Interview: David Ford is excited and terrified
Award-winning singer/songwriter David Ford is taking his new record on a tour of the United Kingdom with a string quartet and an acclaimed Australian support act. We find out more:
Hello David. Where are you at the moment and what can you see right now from where you are sitting?
Hello to you. I am at home, sitting on a sofa and I can see my own feet which are arranged right-over-left and supported by a wooden trunk of what I suspect to be pine construction.
You’re soon to release a new record. What prompted your decision to want to work with a string quartet on it?
Recording and touring with a string quartet is something I have been wanting to do for a long time. I have always tried to challenge myself by taking on projects near, or occasionally beyond, the limit of my abilities and being a string arranger is a new experience I have embraced with the giddy zeal of an imbecile.
How did you assemble your orchestra?
I was pretty cavalier about the recruitment process. Cellist, Nicole Robson came recommended by friends who knew her work from the Bat for Lashes touring band. We met up and devised a plan for making it all happen, she assembled a quartet (pictured above with David) and I met the others for the first time on our first day in the studio. As luck would have it, they are all magnificent players and thoroughly fine human beings.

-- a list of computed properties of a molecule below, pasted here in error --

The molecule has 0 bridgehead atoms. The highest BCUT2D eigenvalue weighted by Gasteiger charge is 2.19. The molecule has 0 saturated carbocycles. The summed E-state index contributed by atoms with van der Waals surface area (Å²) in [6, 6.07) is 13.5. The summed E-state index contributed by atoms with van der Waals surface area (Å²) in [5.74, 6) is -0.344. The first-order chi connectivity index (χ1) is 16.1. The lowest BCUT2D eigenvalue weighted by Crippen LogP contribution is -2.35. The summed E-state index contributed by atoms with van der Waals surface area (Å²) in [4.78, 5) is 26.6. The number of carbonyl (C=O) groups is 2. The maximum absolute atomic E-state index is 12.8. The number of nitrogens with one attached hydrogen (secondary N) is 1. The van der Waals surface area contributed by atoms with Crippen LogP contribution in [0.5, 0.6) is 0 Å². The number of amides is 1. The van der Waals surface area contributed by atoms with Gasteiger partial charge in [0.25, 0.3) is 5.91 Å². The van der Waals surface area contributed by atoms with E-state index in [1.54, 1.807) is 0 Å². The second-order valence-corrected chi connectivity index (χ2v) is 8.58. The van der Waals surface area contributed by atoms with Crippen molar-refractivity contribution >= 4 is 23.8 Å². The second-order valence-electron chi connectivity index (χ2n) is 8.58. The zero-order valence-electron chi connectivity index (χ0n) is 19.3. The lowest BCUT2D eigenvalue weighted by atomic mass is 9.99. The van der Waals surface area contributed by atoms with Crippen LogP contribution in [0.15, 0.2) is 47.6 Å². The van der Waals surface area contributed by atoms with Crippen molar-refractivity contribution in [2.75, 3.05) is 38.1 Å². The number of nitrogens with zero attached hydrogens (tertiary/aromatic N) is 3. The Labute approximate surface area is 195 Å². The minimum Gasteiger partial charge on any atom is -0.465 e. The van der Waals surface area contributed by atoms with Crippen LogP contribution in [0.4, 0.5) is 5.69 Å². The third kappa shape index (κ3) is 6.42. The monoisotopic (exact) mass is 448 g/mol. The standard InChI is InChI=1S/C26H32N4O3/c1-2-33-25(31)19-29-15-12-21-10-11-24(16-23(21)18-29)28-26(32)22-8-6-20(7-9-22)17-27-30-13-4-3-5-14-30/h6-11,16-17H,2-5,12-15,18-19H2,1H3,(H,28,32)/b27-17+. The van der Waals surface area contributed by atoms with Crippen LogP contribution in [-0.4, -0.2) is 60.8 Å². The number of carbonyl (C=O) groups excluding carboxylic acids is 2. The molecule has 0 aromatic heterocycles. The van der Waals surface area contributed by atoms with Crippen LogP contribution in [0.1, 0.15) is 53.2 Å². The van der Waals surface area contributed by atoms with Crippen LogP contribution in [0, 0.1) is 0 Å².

Talk us through the writing and recording processes for this EP. Presumably they were different to your usual way of working…
I wrote the songs using my standard process of neurosis, layered upon panic and self-loathing interspersed with brief moments of clarity spread over 18 months. I knew I was looking to record with the quartet so was inclined toward the more sweeping, dramatic end of the pool than the fat-ass rock and roll end.
Can you tell us a little about the finished songs or do you want to keep your powder dry?
No, I’m happy to moisten my powder for your pleasure:
The record opens with a song called “This Will All Count for Nothing”, a succinct examination of life’s elusive sense of purpose seen through the eyes of a man negotiating one of those great crossroads moments.
Then comes “Fireworks”, a song about one of the least hailed qualities in that sack of emotions we have come to package as love; endurance. As “straight” a song as you’ll ever hear from me.
Next up is “Devil Come Take this Town”, a black shanty for the age. This is the latest installment in my ever-growing list of grievances with the modern world and features some truly fucked-up fiddle playing by Jordan Hunt.
“One of these Days” is a duet I’ve been singing for a while now with New Jersey’s sweetheart Emily Grove. It’s one of those sad songs of lost love and uncertain future.
Most of my favourite songwriters are either Jewish or Canadian. Or in the case of Leonard Cohen, they’re both. As somebody with no musical training and no clue when it comes to the complexities of music theory, my ignorance allows me to become fascinated as to why some melodic movements just sound so unmistakably of their origin. The kind of melancholy to be found in the melody of Jewish song is like nothing else. I don’t know the technical terminology but the melodies comprise notes that have no business existing in the key of the song. “Morning is Broken” is my gentile attempt at a Yiddish lament.